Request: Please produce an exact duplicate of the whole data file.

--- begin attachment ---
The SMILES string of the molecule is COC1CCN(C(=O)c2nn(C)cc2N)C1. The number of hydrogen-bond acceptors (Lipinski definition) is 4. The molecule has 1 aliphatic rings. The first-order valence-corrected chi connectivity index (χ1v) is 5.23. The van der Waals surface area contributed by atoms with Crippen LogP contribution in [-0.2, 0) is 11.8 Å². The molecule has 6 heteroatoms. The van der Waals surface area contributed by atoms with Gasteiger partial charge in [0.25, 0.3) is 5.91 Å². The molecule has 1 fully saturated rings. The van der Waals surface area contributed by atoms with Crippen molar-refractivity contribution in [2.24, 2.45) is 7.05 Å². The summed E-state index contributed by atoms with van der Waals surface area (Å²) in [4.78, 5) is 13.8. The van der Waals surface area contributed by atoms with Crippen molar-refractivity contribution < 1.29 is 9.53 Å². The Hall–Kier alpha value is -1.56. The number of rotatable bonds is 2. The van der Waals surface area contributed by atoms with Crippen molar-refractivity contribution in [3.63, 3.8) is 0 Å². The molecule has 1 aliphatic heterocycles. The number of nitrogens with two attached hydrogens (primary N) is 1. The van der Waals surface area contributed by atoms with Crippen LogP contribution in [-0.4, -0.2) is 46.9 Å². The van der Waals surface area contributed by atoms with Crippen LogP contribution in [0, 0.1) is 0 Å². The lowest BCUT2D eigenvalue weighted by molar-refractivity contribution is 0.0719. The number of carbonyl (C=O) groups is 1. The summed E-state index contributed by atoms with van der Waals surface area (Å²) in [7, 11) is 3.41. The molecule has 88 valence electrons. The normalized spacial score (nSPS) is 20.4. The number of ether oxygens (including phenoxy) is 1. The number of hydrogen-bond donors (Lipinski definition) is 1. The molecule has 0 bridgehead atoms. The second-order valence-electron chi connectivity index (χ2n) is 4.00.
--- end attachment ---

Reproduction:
The SMILES string of the molecule is COC1CCN(C(=O)c2nn(C)cc2N)C1. The number of hydrogen-bond acceptors (Lipinski definition) is 4. The molecule has 1 aliphatic rings. The first-order valence-corrected chi connectivity index (χ1v) is 5.23. The van der Waals surface area contributed by atoms with Crippen LogP contribution in [-0.2, 0) is 11.8 Å². The molecule has 6 heteroatoms. The van der Waals surface area contributed by atoms with Gasteiger partial charge in [0.25, 0.3) is 5.91 Å². The molecule has 1 fully saturated rings. The van der Waals surface area contributed by atoms with Crippen molar-refractivity contribution in [2.24, 2.45) is 7.05 Å². The summed E-state index contributed by atoms with van der Waals surface area (Å²) in [4.78, 5) is 13.8. The van der Waals surface area contributed by atoms with Crippen molar-refractivity contribution < 1.29 is 9.53 Å². The Hall–Kier alpha value is -1.56. The number of rotatable bonds is 2. The van der Waals surface area contributed by atoms with Crippen molar-refractivity contribution in [3.63, 3.8) is 0 Å². The molecule has 1 aliphatic heterocycles. The number of nitrogens with two attached hydrogens (primary N) is 1. The van der Waals surface area contributed by atoms with Crippen LogP contribution in [-0.4, -0.2) is 46.9 Å². The van der Waals surface area contributed by atoms with Crippen LogP contribution in [0, 0.1) is 0 Å². The lowest BCUT2D eigenvalue weighted by molar-refractivity contribution is 0.0719. The number of carbonyl (C=O) groups is 1. The summed E-state index contributed by atoms with van der Waals surface area (Å²) in [7, 11) is 3.41. The molecule has 88 valence electrons. The normalized spacial score (nSPS) is 20.4. The number of ether oxygens (including phenoxy) is 1. The number of hydrogen-bond donors (Lipinski definition) is 1. The molecule has 0 bridgehead atoms. The second-order valence-electron chi connectivity index (χ2n) is 4.00.